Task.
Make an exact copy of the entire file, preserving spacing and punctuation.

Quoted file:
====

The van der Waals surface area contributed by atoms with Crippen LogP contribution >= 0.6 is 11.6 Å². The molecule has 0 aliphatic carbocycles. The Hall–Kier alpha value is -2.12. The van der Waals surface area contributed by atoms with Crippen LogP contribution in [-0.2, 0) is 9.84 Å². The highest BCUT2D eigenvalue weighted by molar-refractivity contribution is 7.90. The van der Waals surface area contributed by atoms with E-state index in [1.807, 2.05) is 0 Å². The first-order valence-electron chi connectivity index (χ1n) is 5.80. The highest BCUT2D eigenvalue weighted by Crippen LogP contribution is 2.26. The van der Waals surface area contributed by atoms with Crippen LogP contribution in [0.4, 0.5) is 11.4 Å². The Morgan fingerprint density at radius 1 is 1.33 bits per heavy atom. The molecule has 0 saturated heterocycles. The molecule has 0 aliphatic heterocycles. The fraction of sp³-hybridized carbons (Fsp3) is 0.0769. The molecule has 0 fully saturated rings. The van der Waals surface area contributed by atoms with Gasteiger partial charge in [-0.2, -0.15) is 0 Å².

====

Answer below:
The van der Waals surface area contributed by atoms with Crippen LogP contribution >= 0.6 is 11.6 Å². The molecule has 0 aliphatic carbocycles. The Hall–Kier alpha value is -2.12. The van der Waals surface area contributed by atoms with Crippen LogP contribution in [-0.2, 0) is 9.84 Å². The highest BCUT2D eigenvalue weighted by molar-refractivity contribution is 7.90. The van der Waals surface area contributed by atoms with E-state index in [1.807, 2.05) is 0 Å². The first-order valence-electron chi connectivity index (χ1n) is 5.80. The highest BCUT2D eigenvalue weighted by Crippen LogP contribution is 2.26. The van der Waals surface area contributed by atoms with Crippen LogP contribution in [0.4, 0.5) is 11.4 Å². The Morgan fingerprint density at radius 1 is 1.33 bits per heavy atom. The molecule has 0 saturated heterocycles. The molecule has 0 aliphatic heterocycles. The fraction of sp³-hybridized carbons (Fsp3) is 0.0769. The molecule has 0 fully saturated rings. The van der Waals surface area contributed by atoms with Gasteiger partial charge in [-0.2, -0.15) is 0 Å².